echo "$report_id was checked! ";
     }
   }

Or get a certain value posted from previous page:

if(isset($_POST['check_list'][$report_id])){
  echo $report_id . " was checked!<br/>";
}
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12

Sorry, old topic but this is one important piece to mention for this, which @JamesRattray and others were having issues with.

Do NOT self close the input tag (using />) when you are trying to post multiple values to the PHP script. When you self close the tag, it ends the array definition and you will only have a single value posted to your script on submission. In effect @Scone 's answer may not work until the /> is changed.

This is what causes the Warning: Invalid argument supplied for foreach() in /home1/... PHP error in this case.

EDIT: As noted in the comments below, further research suggests that this is dependent on DOCTYPE. If you have the DOCTYPE set for XHTML, it will require that the input tag be closed. If you have DOCTYPE set of HTML5, it will require that the input tag not be closed. There is also a chance that this could be dictated by what browser the user is viewing the page in and how well it follows the DOCTYPE specified in the code.

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  • Incorrect. Self-closing input tag won't affect the values that passes to PHP. – Raptor Jul 14 '15 at 7:20
  • @Raptor On further research, Yes it can affect AND as you say, no it doesn't. but on further research, it is only affected if the DOCTYPE is set. HTML5 does not recognize the tag as being closed (and would be invalid if it is closed), whereas XHTML does require the tag to be closed. See the W3Schools info page on it here: link – Jon Gallup Jul 21 '15 at 18:52
  • @Raptor While the W3Schools may be full of errors, it is important to note that information that it (and other websites) may provide is cogent to the question. I'm merely stating that in the process of troubleshooting something ANY information to try and fix an issue is better than NO information. In this case, if you would like another reference, the W3 specifies that the input tag must not be closed in any way as it will be non-compliant. I will edit my original answer to reflect DOCTYPE. – Jon Gallup Aug 7 '15 at 15:05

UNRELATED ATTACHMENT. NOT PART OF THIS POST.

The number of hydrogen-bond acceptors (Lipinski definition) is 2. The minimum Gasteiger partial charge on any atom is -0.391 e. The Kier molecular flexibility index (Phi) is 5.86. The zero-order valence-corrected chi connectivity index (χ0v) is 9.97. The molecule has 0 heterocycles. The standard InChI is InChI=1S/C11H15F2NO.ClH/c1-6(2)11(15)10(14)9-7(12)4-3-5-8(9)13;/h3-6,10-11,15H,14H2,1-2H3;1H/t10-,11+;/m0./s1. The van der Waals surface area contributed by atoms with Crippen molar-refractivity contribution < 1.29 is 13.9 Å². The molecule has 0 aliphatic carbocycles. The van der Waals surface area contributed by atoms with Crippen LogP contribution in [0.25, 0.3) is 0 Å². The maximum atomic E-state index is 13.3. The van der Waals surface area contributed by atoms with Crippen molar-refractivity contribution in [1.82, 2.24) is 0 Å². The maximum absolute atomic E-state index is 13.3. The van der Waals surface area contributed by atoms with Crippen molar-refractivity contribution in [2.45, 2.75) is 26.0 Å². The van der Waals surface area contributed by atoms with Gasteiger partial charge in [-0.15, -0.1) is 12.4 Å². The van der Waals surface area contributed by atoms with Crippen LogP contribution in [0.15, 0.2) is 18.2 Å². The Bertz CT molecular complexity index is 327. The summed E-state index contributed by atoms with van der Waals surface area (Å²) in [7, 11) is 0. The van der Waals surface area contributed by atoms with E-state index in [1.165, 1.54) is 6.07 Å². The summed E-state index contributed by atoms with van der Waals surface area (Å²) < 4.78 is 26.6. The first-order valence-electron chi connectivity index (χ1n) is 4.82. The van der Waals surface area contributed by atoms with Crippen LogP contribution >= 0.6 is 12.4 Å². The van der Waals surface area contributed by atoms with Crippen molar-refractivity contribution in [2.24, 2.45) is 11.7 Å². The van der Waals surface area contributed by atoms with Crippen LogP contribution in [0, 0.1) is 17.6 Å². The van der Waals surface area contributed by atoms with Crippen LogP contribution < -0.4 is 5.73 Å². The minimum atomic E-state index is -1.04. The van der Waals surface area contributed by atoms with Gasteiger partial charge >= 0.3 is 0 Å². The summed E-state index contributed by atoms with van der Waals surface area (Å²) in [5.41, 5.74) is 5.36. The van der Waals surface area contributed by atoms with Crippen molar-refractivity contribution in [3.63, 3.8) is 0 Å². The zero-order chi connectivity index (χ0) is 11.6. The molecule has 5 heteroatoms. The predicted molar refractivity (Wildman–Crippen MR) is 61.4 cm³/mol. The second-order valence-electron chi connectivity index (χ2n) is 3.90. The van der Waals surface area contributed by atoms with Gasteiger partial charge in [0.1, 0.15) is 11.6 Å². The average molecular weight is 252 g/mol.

5

It's pretty simple. Pay attention and you'll get it right away! :)

You will create a html array, which will be then sent to php array. Your html code will look like this:

<input type="checkbox" name="check_list[1]" alt="Checkbox" value="checked">
<input type="checkbox" name="check_list[2]" alt="Checkbox" value="checked">
<input type="checkbox" name="check_list[3]" alt="Checkbox" value="checked">

Where [1] [2] [3] are the IDs of your messages, meaning that you will echo your $row['Report ID'] in their place.

Then, when you submit the form, your PHP array will look like this:

print_r($check_list)

[1] => checked [3] => checked

Depending on which were checked and which were not.

I'm sure you can continue from this point forward.

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  • 6
    Remember that check_list[] would start with check_list[0] rather than check_list[1]. – Arbiter May 28 '14 at 8:01
  • 1
    value="checked" is counter-productive. If no value is specified you get 'on'. The advantage of specifying the values you want to submit in the value attributes is that you can send almost arbitrary data that doesn't have to become a PHP array index. Iterating over array values with foreach is also easier than iterating over the keys. – Rudiger W. Jan 25 '16 at 8:44
0

En mi caso necesito que venga en un sólo valor, por lo tanto no me vale una matriz.

    // Primero paso las matrices del post a valores separados por coma.
    foreach($_POST as $n => $v) if (is_array($v)) $_POST[$n] = implode(",", $v);

Con esto me aseguro que los valores sean 1 y separados por coma. Así en MySQL puedo hacer la consulta, venga en matriz o no:

Where id in ($_POST["id"])